Working with Creative Capital, I have cast these bashed remnants and turned them into more durable materials. The bronze cast, Resilience of the 20% (named after a sickening statistic from Amnesty International, that the murders of trans people went up 20% worldwide in 2012) was to be placed in public sites where acts of violence have occurred against trans and gender nonconforming people. However, rather than pick one site, as one usually does when placing a monument, I instead decided to highlight several sites. I premiered the performance Monument Push in Omaha, NE, shortly after the election. Working with Alex Priest, a curator from the Bemis Center of Contemporary Arts, we made in-roads with the local LGBTQ community in Omaha. These allies and activists chose five sites where acts of unseeable violence have occurred in their city. Collectively, we pushed the 1300 lb. bronze on a 900 lb. plinth to each of these sites. Like the performance of Becoming an Image, Monument Push speaks to erased histories of violence. Whose lives are worth remembering, and whose histories are erased?
Unlike the precious material of bronze, PISSED is made entirely of bodily waste, speaking to the precariousness and disposability of trans lives. PISSED is a collection of every drop of urine that my body has passed since Trump recended the Obama-era order allowing trans teens to urinate in their bathroom of choice (versus the gender they were assigned at birth.) All of this urine will be encapsulated in a glass cube showcasing the entire amount of fluid that one body has to mitigate as a result of a government ordinance. Choosing the cube, this also formally nods to art historical male artist practices such as Hans Haacke’s Condensation Cube or other minimalist explorations. However, unlike these works, PISSED injects a political content into a formal exercise.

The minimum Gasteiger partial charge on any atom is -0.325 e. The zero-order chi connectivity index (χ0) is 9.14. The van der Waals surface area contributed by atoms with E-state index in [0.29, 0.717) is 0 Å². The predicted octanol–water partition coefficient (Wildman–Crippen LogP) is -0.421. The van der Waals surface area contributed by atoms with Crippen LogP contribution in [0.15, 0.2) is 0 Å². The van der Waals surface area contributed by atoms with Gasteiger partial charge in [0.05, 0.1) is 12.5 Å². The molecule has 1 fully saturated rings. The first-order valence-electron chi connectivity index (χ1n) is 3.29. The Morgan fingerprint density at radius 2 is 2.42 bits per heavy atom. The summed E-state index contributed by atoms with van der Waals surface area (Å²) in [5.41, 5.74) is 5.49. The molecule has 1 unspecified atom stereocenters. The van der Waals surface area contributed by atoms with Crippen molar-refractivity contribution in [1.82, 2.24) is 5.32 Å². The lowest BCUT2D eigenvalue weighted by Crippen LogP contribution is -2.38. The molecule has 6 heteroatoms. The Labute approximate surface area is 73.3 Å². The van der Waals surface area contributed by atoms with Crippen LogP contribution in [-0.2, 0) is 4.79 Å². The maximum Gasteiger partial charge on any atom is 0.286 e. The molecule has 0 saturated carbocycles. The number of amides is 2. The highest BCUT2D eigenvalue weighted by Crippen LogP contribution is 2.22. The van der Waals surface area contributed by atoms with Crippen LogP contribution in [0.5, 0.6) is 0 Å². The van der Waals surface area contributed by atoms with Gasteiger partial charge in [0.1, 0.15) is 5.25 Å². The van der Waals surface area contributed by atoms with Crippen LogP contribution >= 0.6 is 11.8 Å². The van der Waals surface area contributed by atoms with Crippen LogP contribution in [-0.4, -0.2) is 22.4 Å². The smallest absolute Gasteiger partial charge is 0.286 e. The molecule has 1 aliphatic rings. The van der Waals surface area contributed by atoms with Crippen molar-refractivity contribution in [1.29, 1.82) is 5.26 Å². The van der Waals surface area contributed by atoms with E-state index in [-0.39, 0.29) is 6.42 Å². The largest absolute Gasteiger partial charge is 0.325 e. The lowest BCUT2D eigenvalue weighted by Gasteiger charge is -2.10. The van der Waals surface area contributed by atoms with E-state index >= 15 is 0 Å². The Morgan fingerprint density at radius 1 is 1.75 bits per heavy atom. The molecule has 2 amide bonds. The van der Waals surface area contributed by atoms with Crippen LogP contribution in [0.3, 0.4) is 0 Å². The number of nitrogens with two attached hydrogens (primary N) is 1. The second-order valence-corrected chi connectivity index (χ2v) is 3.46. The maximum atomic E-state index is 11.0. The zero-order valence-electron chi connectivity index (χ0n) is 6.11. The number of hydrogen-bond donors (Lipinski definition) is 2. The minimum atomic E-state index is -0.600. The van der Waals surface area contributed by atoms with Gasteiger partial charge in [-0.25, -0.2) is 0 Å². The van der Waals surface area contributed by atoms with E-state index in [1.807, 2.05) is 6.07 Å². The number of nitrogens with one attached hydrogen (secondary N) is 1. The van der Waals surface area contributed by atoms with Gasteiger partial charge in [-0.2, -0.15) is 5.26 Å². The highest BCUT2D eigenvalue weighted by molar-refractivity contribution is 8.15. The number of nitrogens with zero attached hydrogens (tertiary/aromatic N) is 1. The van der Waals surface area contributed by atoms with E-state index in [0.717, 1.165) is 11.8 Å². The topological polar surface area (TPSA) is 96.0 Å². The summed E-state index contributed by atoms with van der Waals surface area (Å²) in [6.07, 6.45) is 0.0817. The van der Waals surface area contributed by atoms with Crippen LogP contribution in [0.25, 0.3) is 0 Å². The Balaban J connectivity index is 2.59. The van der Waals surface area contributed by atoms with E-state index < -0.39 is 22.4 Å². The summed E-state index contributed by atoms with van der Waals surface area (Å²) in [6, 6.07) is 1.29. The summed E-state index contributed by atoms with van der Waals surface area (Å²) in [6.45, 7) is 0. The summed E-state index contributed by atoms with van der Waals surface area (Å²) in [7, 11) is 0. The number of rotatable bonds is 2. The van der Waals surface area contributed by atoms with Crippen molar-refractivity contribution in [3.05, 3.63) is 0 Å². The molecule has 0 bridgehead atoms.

Inextinguishable Fire is a performance for the camera that engages spectators with the media’s constructed images of violence and war. I perform a treacherous fire stunt using Hollywood techniques: the 14-second live burn (limited to the length of a single exhale to protect the esophagus) is extended to 14 minutes of slow motion flame, shot at 1000 frames per second. Glass blown sculptures that encapsulate the form of a single breath accompany them. The resulting amorphously shaped objects, Encapsulated Breaths, resemble fragile speech bubbles, and speak to the precarity of the voice and political expression.